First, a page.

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Old 12-26-2012, 10:09 PM  
2muddyboots
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Default move kitchen, how to run pipes??

Hi, we have a galley style kitchen and are interested in moving it to an addition that is now used as a very large dining room.I included a pic, excuse the Christmas mess, I took it and cringed. Lol the sink is where the cat it and the water heater is behind the wall to the right of the cat. The new location for sink and dish washer will be by the ugly green blinds. Both walls are out side walls house is on slab.
Can I run drain with out drilling into slab?
Can in run hot and cold water in wall? Will I need new vent? Any idea in cost for plumber.



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Old 12-26-2012, 10:28 PM  
2muddyboots
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Originally Posted by 2muddyboots View Post
hi, we have a galley style kitchen and are interested in moving it to an addition that is now used as a very large dining room.i included a pic, excuse the christmas mess, i took it and cringed. Lol the sink is where the cat it and the water heater is behind the wall to the right of the cat. The new location for sink and dish washer will be by the ugly green blinds. Both walls are out side walls house is on slab.
Can i run drain with out drilling into slab?
Can in run hot and cold water in wall? Will i need new vent? Any idea in cost for plumber.


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Old 12-27-2012, 12:47 AM  
nealtw
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Hey welcome to the site. Depending on where you are, you likely don't want plumbing running thru outside wall and with your vaulted ceiling you will have no chance of tieing your vent back above the old kitchen.

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Old 12-27-2012, 08:05 AM  
2muddyboots
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Hey welcome to the site. Depending on where you are, you likely don't want plumbing running thru outside wall and with your vaulted ceiling you will have no chance of tieing your vent back above the old kitchen.
I figured the vaulted ceiling would be an issue, we live in southwest ohio. right now the pipe for our kitchen is in an outside wall, not very far but is there. The layout of the home is sooooooo off with this kitchen being where it is, it slices into our living room making it a skinny long rectangle. My washer and furnace are next to my stove. No joke this place dose not have a furnace room, its my kitchen. I am serious about dumping some cash to take this big beautiful room and using it.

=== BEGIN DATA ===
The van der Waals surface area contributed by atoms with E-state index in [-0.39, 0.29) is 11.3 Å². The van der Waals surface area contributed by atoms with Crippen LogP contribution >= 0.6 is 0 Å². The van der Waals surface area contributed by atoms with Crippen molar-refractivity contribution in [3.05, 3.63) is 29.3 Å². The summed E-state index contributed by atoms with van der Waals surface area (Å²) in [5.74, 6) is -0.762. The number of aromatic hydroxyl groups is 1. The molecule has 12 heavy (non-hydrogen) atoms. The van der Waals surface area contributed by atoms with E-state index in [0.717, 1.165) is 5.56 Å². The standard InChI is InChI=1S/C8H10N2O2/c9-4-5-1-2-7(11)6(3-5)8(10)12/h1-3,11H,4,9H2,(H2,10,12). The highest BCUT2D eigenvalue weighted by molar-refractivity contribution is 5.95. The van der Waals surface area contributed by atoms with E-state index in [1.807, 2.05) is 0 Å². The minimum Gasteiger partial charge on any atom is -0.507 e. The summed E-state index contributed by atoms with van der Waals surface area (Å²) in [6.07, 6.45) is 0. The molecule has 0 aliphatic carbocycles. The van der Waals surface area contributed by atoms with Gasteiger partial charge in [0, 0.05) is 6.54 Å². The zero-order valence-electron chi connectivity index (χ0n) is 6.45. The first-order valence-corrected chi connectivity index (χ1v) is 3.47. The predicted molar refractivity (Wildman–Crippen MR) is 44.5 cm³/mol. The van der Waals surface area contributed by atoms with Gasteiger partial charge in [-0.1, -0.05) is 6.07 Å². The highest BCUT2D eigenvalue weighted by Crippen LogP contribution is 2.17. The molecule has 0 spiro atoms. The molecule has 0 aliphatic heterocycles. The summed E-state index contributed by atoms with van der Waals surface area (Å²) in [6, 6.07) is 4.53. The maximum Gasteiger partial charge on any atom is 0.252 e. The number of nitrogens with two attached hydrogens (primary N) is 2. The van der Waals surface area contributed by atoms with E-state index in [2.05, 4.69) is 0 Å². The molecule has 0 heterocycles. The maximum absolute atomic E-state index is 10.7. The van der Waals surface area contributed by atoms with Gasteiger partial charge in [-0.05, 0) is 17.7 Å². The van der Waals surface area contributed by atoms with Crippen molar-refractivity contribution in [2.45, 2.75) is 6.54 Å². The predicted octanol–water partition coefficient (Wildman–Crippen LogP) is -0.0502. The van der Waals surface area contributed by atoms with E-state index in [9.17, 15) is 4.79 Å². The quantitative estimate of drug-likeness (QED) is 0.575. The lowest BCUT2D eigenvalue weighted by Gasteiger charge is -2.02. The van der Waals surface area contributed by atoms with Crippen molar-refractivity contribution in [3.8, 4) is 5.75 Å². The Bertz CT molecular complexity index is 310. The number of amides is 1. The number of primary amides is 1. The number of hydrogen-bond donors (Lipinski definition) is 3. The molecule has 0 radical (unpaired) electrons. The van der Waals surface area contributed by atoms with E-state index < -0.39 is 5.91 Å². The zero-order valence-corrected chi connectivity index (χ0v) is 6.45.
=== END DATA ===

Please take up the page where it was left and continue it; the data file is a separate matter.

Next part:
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Old 12-27-2012, 08:36 AM  
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I'm not a plumber but I think you are breaking the slab and then find a location for the vent between the windows.

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Old 12-27-2012, 10:25 AM  
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Any chance you can run new lines, including drain, inside cabinets way towards the back? Tie new sink drain into present location. Hide them behind a false back with enough ventilation to let room air in. Extend new drain a bit past sink with a 45 el on end to outside so you can have a clean out to run snake through.

If what i laughingly call my brain remembers right, the vent needs to be within 6 feet of sink drain, so you may have to run that up inside wall. Possibly even run vent outside exterior wall inside a chase. Two decorative chases on each side of window over sink masquerading as pilasters or columns? Clean out acess hidden in one chase behid access door/

You could furr out studs to get thicker wall, insulate real good and run new water lines on room side of insulation. but that could be a bit risky, considering your winter temps.

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Old 12-27-2012, 02:46 PM  
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I like the false back idea however, I want to use cabinets in "new" kitchen location. So could make wall thicker. My house is stucco, if that means he thing. Also could consider making an addition between old kitchen, and the dining room addition make it a laundry mud room, when pour new slab I could run plumbing there in slab... he ideas how much that would be vs. Needing to tear up old slab which is alot

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Old 12-27-2012, 02:50 PM  
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Basket ball hoop is by window where new sink will be, small window to its right is where sink is now. We only have one teeeeeeny bathroom that needs space to breathe so addition may be a good side. The home was built in 50s . And yes I could move but we really love to location and got a great deal on home, and the addition it has let's in tons of light which most home in this area are exactly like ours minus the addition

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Old 12-27-2012, 03:44 PM  
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Another addition may be an option but digging a ditch in the concrete isn't that big of a deal.

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Old 12-27-2012, 06:57 PM  
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So far every source I have found has said that breaking it up is a huge cost. But I am totally willing to rent a jackhammer and trench away. We know a plumber. If it is 12 feet away is that doable?



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